Here is a question that many readers did not know was in search of an answer: which students are more likely to go prison after graduating from high school: (a) those enrolled in a charter school or private school as a result of participation in a voucher program or (b) those enrolled in a public school, both groups coming from the same geographic area and having parents of similar income levels. For seeking the answer to that question (at taxpayer expense) we are indebted to Congressman Chris Collins from New York.
On July 31, 2015, he introduced H.R. 3327. The Bill, it says, may be addressed with the catchy title of “Kids Before Cons Act.” The fascinating question for which it seeks an answer is only a small part of Mr. Collins’s Bill. The Bill’s main purpose is to address the recently surfaced pesky problem of whether or not the federal government should be giving Pell Grants to prisoners who are slated to be released in less than five years after qualifying for the grant. The reason that question has arisen goes back to 1994.
From 1965, when the Pell Grant program was first started, through 1994, prison inmates received $34.6 million a year in Pell Grants which was a small part of the $150 billion Congress hands out on a yearly basis in higher education grants and loans. In 1994 Congress, in its infinitely limited wisdom, increased criminal penalties for a wide variety of offenses and, at the same time, provided that prisoners in state and federal prisons were no longer entitled to receive Pell Grants.
By increasing prison times for offenders, Congress enabled the United States, a world leader in many arenas, to add a new notch to its leadership belt. According to the Sentencing Project: “The United States is the world’s leader in incarceration with 2.2 million people currently in the nation’s prisons or jails-a 500% increase over the past thirty years.” The graph reveals that the most dramatic increase came after the 1994 sentencing reforms were enacted.)
The elimination of Pell Grants for prisoners forced many prison programs to close, and the cost of attending those that survived had to be paid by the families of attendees. A 2013 study by the Rand Corporation demonstrates what a mistake it was to eliminate educational opportunities for inmates. The study found that inmates who participate in education programs had “43 percent lower odds of recidivating than those who did not.” Four to five dollars were saved as a result of not having repeat visitors to the prison system for every dollar spent on education.
A bill has been introduced to lift the ban on Pell Grants for prisoners but, as with all legislation in Congress, there is no way of knowing when or whether it will be enacted. If the ban on Pell Grants is legislatively lifted it would most likely occur when the Higher Education Act is reauthorized in the coming months. Unwilling to wait for that, however, on July 31 the administration announced that a pilot program was being initiated that would give some prisoners access to Pell Grants. Known as the “Second Chance Pell Pilot Program”, its goal is to restore Pell Grants for prisoners and measure the effect of the grants on employment when prisoners are released. Although Congress would have to approve a permanent lifting of the ban, the administration says it has the authority to run a pilot program without waiting for Congress to act.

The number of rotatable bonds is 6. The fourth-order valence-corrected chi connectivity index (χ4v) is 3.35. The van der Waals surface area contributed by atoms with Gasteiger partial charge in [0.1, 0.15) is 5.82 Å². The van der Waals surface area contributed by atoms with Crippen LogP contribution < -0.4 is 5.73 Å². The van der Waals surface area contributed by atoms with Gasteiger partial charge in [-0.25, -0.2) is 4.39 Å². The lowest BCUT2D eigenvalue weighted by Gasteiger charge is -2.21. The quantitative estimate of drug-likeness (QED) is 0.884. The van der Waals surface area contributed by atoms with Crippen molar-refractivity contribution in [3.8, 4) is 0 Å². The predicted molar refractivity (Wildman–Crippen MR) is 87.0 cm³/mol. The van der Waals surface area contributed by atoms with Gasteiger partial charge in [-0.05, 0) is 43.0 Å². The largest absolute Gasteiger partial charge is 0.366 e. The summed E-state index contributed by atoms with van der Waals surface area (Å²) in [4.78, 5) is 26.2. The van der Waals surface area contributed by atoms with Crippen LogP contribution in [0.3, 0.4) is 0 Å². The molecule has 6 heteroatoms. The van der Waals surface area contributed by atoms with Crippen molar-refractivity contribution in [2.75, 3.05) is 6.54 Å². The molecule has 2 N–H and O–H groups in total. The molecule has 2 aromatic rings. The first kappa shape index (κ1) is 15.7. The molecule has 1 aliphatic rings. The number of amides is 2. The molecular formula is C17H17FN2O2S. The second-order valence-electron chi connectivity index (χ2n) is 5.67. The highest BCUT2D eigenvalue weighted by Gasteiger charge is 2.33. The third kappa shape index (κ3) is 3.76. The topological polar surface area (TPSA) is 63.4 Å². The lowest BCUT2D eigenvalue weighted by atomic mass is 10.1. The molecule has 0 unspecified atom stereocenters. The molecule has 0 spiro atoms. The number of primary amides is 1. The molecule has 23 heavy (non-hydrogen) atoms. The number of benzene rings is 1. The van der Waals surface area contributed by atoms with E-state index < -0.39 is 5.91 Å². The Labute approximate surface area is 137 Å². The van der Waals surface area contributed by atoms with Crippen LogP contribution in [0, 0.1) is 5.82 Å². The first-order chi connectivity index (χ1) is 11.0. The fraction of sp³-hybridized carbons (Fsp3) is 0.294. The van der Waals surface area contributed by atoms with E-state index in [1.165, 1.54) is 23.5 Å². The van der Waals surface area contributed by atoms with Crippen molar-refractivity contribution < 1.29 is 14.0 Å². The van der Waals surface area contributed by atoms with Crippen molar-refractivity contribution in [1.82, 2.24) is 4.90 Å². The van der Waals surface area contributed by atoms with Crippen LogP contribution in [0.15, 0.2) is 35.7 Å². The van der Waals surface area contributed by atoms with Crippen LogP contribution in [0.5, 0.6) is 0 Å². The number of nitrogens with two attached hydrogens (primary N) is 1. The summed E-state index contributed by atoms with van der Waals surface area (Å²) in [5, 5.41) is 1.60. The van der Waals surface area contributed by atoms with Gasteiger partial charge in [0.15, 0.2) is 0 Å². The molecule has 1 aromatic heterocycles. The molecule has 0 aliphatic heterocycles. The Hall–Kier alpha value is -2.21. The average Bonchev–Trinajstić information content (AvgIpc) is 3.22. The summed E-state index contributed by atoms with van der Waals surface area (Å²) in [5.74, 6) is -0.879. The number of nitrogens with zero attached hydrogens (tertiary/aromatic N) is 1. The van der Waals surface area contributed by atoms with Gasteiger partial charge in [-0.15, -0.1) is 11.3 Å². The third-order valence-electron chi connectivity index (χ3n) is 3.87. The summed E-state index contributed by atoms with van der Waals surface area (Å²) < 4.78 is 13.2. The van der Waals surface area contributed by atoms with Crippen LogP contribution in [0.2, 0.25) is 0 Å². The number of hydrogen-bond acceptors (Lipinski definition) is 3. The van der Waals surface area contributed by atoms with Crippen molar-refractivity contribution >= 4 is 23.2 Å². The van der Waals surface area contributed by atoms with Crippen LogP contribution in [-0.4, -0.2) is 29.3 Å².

No sooner was the pilot program announced than Rep. Collins introduced H.R. 3327 to block its implementation. Since he had obviously not read the Rand Report, he came out with a statement born of the sort of ignorance frequently associated with members of Congress, saying: “The Obama administration’s plan to put the cost of a free college education for criminals on the backs of the taxpayers is consistent with their policy of rewarding lawbreakers while penalizing hardworking Americans. . . . [H.R. 3327] closes the loophole the Obama administration is trying to exploit and protects taxpayers from footing the bill for criminals’ educations.”
The second part of his Bill asks the question described at the beginning of this column. The downside to getting the answer to that question is that getting the answer will cost taxpayers money since the Bill says that the Secretary of Education has to carry out the study and then has to publish its results on its publicly available website. The upside is that the required study is probably the only study that has ever been conducted to determine how quickly secondary school graduates end up in prison as distinguished from how many go to college. An extension of the study might include asking the graduates who are incarcerated whether they harbor any ambitions to run for Congress once they are released.
The actions of many in Congress (such as Rep. Collins) suggest that a few years in prison may be every bit as valuable in preparing to serve in that institution as a few years spent in a different sort of institution of higher education.